Headspace is simple. It’s the distance from the gun’s bolt face to the surface inside the chamber that stops the forward motion of the cartridge as it’s inserted. In a bottleneck cartridge, the case headspaces on the shoulder.
Many shooters, and all reloaders, know that. But I think there’s a misunderstanding of case length (maybe it’s just my misunderstanding). We’re told in all the manuals to carefully check the length of our cases before reloading, and to trim them if they’re beyond a certain specified length.
Actually there are two important case lengths to a bottlenecked case. The distance from the head to the shoulder, and the distance from the shoulder to the case mouth.
My Winchester has what I regard to be excessive headspace, which means that if I fire a factory load, the case will stretch backward, to fill the extra space. I suspect most of the stretching is between the shoulder and the bolt face. If I neck size the case, or size it so the shoulder is pushed back only a thousandth or two, the case is now “too long” and I am told, in all the loading manuals, to trim it. That would be shortening the neck in response to stretching behind the shoulder, and it would accomplish nothing.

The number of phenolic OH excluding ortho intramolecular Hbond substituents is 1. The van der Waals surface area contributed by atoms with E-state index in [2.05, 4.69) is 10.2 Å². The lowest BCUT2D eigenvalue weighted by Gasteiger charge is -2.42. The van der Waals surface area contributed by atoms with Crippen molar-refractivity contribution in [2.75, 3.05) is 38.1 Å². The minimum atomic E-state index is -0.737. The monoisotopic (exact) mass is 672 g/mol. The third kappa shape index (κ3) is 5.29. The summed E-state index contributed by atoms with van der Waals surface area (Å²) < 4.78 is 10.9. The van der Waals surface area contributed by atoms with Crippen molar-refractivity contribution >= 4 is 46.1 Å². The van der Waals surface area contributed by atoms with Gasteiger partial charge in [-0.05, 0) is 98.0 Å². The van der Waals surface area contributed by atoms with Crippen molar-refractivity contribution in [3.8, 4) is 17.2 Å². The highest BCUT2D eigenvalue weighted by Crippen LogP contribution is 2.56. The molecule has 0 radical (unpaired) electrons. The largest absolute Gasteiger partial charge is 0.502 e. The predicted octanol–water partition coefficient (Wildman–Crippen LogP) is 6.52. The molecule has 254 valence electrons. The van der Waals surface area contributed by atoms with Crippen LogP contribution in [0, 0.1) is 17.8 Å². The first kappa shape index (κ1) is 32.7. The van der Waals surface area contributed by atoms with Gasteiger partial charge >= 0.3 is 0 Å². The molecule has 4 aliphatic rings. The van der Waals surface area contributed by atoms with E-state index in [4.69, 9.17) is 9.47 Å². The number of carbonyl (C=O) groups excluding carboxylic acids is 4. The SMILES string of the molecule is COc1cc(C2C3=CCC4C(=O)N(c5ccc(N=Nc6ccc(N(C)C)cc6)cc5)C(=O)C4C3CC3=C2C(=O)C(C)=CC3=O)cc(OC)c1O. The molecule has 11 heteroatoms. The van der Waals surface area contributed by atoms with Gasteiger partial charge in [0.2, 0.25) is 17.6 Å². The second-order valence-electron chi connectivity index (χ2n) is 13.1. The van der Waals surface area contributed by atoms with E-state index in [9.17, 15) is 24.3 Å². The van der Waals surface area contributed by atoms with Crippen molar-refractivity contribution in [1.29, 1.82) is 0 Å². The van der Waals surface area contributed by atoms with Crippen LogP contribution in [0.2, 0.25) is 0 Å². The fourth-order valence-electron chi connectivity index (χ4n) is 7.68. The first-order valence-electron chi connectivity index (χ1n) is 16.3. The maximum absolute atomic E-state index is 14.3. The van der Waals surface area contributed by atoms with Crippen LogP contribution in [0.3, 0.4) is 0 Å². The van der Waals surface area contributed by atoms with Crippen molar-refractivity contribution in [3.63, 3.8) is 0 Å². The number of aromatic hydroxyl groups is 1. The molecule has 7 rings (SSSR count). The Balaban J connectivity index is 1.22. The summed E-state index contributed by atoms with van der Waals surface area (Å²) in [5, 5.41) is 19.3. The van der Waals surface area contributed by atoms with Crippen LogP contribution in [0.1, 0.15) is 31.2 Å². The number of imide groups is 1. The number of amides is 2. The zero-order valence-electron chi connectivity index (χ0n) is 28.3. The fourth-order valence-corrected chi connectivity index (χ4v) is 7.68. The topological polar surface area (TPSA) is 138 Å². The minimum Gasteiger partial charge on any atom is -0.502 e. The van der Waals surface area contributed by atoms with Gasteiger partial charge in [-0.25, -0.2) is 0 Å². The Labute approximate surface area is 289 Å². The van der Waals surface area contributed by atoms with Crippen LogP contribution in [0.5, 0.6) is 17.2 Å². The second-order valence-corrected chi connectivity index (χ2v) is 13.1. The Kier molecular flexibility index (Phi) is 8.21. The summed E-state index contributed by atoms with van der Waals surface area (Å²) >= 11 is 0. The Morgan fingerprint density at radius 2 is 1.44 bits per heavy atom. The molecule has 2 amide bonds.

Sure; the cases being loaded should all be the same length so they’re crimped equally, but I won’t know how far the case’s neck extends into the chamber by just measuring the overall length of the case. Once I have a case that’s fire-formed to my rifle’s chamber, the neck may or may not need trimming.
Are there case gauges that make it easy to take a measurement of the mouth-to-shoulder length as well as the headspace? Should I just shut up and full-length size all my cases, trim them to spec, and wait for the cases to deteriorate from excessive stretching and sizing? (the rifle was checked by a “gunsmith” and declared to be within spec, BTW)